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Butler Black Hare Papers, 1900-1966
Dubbed the "New Idol of Liberty" by the English-language Filipino Nation, Butler Black Hare (1875-1967) achieved international standing for his work in shepherding the Philippines to independence. Serving South Carolina's Second District in the United States House of Representatives from 1925 to 1933 and the Third District from 1939 to 1947, Hare also worked on issues important to the South Carolina farmers. He introduced legislation after the Great Depression to insure bank deposits and sponsored legislation prohibiting commission merchants from dumping spoiled produce without prior inspection.

One of nine children, Hare was born near Leesville on 25 November 1875. His father was a Confederate veteran and tenant farmer. Hare grad-uated from Newberry College in 1899 and held several jobs, including positions as secretary for state representatives George and Theodore Croft and as a professor at Leesville College. In 1910 he earned a law degree from George Washington University. He practiced law in Saluda, edited the journal Rural Economics, and worked for the U.S. Department of Agriculture before his election to Congress in 1924. Previously, Hare had made an unsuccessful bid for the House of Representatives in 1906.

During Hare's first period of congressional service, he sponsored major fiscal and agricultural legislation as described above. His tenure cul-minated in the chairmanship of the House Insular Affairs Committee, 1932-1933. In this capacity, he authored the Philippine Independence Act, which began the process of granting independence to the Philippines, a United States possession since 1898.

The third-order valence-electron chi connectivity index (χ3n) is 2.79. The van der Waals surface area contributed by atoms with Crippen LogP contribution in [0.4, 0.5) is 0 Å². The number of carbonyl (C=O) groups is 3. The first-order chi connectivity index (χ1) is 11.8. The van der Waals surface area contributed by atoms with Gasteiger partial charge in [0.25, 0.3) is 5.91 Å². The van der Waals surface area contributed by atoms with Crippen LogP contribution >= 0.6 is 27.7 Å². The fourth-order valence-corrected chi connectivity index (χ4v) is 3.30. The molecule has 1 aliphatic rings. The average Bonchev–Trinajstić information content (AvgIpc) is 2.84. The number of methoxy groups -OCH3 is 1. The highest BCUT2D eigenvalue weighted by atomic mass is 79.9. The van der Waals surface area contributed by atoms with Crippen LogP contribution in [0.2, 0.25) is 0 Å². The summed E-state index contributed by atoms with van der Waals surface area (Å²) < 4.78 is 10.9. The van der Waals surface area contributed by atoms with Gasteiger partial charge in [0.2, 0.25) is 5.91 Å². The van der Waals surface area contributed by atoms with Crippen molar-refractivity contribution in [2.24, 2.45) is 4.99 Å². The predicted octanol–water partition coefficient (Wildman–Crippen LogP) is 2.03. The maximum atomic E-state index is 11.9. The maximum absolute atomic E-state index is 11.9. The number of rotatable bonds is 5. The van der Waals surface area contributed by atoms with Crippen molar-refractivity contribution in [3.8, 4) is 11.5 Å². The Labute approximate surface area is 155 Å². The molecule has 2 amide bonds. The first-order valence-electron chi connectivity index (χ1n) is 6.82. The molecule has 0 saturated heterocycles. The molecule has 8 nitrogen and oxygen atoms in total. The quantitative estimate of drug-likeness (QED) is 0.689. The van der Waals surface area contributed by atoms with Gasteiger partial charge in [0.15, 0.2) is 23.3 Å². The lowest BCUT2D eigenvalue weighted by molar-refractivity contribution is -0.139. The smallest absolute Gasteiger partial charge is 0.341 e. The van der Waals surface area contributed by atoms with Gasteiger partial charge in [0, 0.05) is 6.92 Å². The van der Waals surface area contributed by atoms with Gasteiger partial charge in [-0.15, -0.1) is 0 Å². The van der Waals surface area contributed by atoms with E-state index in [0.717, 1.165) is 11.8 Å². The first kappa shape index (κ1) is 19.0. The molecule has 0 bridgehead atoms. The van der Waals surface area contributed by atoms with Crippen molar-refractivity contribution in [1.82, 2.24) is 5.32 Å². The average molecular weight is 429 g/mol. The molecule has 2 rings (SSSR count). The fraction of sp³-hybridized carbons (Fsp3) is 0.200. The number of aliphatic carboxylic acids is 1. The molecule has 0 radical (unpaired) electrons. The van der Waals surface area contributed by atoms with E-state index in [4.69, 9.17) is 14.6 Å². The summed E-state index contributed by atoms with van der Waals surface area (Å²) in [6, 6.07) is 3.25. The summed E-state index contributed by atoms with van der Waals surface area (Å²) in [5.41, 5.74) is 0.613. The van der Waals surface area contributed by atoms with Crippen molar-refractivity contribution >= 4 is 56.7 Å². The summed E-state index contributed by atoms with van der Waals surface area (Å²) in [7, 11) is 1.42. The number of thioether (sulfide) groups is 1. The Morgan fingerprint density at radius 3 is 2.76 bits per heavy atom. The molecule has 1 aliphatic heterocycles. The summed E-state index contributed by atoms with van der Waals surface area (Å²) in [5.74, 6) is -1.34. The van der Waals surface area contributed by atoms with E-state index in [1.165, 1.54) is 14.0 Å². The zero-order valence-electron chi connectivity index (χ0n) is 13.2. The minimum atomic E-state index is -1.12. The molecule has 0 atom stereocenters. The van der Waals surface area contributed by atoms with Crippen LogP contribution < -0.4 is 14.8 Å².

Redistricting after the 1930 census caused South Carolina's House dele-gation to be reduced from seven to six, and Hare chose to return to his law practice in Saluda rather than seek another term in the House. He return-ed to Congress in 1938, however, when he defeated incumbent John Taylor. Appointed to the House Appropriations Committee, Hare con-centrated on securing better postal service for his district, advocating the creation of a highway system, supporting poll taxes, and opposing New Deal legislation such as the establishment of the Fair Employment Practices Committee. He was selected to join a group of legislators to tour Europe and assess its post-World War II condition.

Defeated in his 1946 bid for reelection by William Jennings Bryan Dorn, Hare lived the rest of his life in Saluda practicing law. He died on 30 December 1967 and was survived by his wife, Kate Etheredge, and son, Robert Hayne Hare. Another son, James Butler Hare, had died in 1966.

The collection consists of one linear foot of material arranged in four series: general papers, speeches, photographs, and clippings. The bulk of the collection consists of speeches and clippings, 1928-1932 and 1942-1947, and relates to Hare's service in Congress. General papers, most of which date between 1910 and 1932, consist chiefly of constituent letters on issues before Congress, including the cancellation of European debts and the Home Loan Bank Bill, and copies of legislation introduced by Hare. Speeches, dating chiefly between 1942 and 1947, reflect Hare's interest in such topics as military highways, postal affairs, and states' rights. Hare was particularly concerned with labor and gave numerous speeches about strikes and the nature of the federal government's obligations to working men. His strong religious beliefs are evident in many speeches, including those on education and racial prejudice. Hare's defense of the poll tax and other states' rights issues are also well-represented in his speeches.

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